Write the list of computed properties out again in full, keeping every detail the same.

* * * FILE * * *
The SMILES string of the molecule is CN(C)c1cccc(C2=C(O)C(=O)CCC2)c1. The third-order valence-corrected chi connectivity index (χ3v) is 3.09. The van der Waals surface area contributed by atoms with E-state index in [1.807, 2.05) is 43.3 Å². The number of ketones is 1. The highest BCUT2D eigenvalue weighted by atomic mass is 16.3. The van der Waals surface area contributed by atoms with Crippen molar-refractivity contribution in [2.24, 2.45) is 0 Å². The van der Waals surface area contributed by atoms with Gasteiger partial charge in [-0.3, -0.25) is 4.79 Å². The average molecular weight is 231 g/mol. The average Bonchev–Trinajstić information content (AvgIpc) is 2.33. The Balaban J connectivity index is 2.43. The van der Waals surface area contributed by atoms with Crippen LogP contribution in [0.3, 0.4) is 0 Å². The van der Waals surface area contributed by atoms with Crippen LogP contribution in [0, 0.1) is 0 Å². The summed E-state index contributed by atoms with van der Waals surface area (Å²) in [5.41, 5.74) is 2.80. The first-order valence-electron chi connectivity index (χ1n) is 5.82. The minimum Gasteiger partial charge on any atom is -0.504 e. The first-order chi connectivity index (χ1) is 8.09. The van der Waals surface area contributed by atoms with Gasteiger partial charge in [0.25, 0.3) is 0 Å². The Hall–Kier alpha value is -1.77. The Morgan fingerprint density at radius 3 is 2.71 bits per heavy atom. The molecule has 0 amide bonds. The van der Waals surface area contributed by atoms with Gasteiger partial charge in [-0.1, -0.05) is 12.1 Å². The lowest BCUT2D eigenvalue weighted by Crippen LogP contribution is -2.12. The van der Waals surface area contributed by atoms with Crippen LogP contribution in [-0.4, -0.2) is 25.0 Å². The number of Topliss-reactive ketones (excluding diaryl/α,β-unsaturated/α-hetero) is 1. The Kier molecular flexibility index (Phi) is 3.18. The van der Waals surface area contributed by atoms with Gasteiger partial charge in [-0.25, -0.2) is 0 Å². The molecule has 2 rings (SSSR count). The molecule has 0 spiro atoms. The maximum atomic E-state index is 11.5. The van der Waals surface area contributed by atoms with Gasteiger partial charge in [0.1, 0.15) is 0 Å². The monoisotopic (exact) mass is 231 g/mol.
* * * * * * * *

The SMILES string of the molecule is CN(C)c1cccc(C2=C(O)C(=O)CCC2)c1. The third-order valence-corrected chi connectivity index (χ3v) is 3.09. The van der Waals surface area contributed by atoms with E-state index in [1.807, 2.05) is 43.3 Å². The number of ketones is 1. The highest BCUT2D eigenvalue weighted by atomic mass is 16.3. The van der Waals surface area contributed by atoms with Crippen molar-refractivity contribution in [2.24, 2.45) is 0 Å². The van der Waals surface area contributed by atoms with Gasteiger partial charge in [-0.3, -0.25) is 4.79 Å². The average molecular weight is 231 g/mol. The average Bonchev–Trinajstić information content (AvgIpc) is 2.33. The Balaban J connectivity index is 2.43. The van der Waals surface area contributed by atoms with Crippen LogP contribution in [0.3, 0.4) is 0 Å². The van der Waals surface area contributed by atoms with Crippen LogP contribution in [0, 0.1) is 0 Å². The summed E-state index contributed by atoms with van der Waals surface area (Å²) in [5.41, 5.74) is 2.80. The first-order valence-electron chi connectivity index (χ1n) is 5.82. The minimum Gasteiger partial charge on any atom is -0.504 e. The first-order chi connectivity index (χ1) is 8.09. The van der Waals surface area contributed by atoms with Gasteiger partial charge in [0.25, 0.3) is 0 Å². The Hall–Kier alpha value is -1.77. The Morgan fingerprint density at radius 3 is 2.71 bits per heavy atom. The molecule has 0 amide bonds. The van der Waals surface area contributed by atoms with Gasteiger partial charge in [-0.1, -0.05) is 12.1 Å². The lowest BCUT2D eigenvalue weighted by Crippen LogP contribution is -2.12. The van der Waals surface area contributed by atoms with Crippen LogP contribution in [-0.4, -0.2) is 25.0 Å². The number of Topliss-reactive ketones (excluding diaryl/α,β-unsaturated/α-hetero) is 1. The Kier molecular flexibility index (Phi) is 3.18. The van der Waals surface area contributed by atoms with Gasteiger partial charge in [-0.25, -0.2) is 0 Å². The molecule has 2 rings (SSSR count). The molecule has 0 spiro atoms. The maximum atomic E-state index is 11.5. The van der Waals surface area contributed by atoms with Gasteiger partial charge in [0.1, 0.15) is 0 Å². The monoisotopic (exact) mass is 231 g/mol.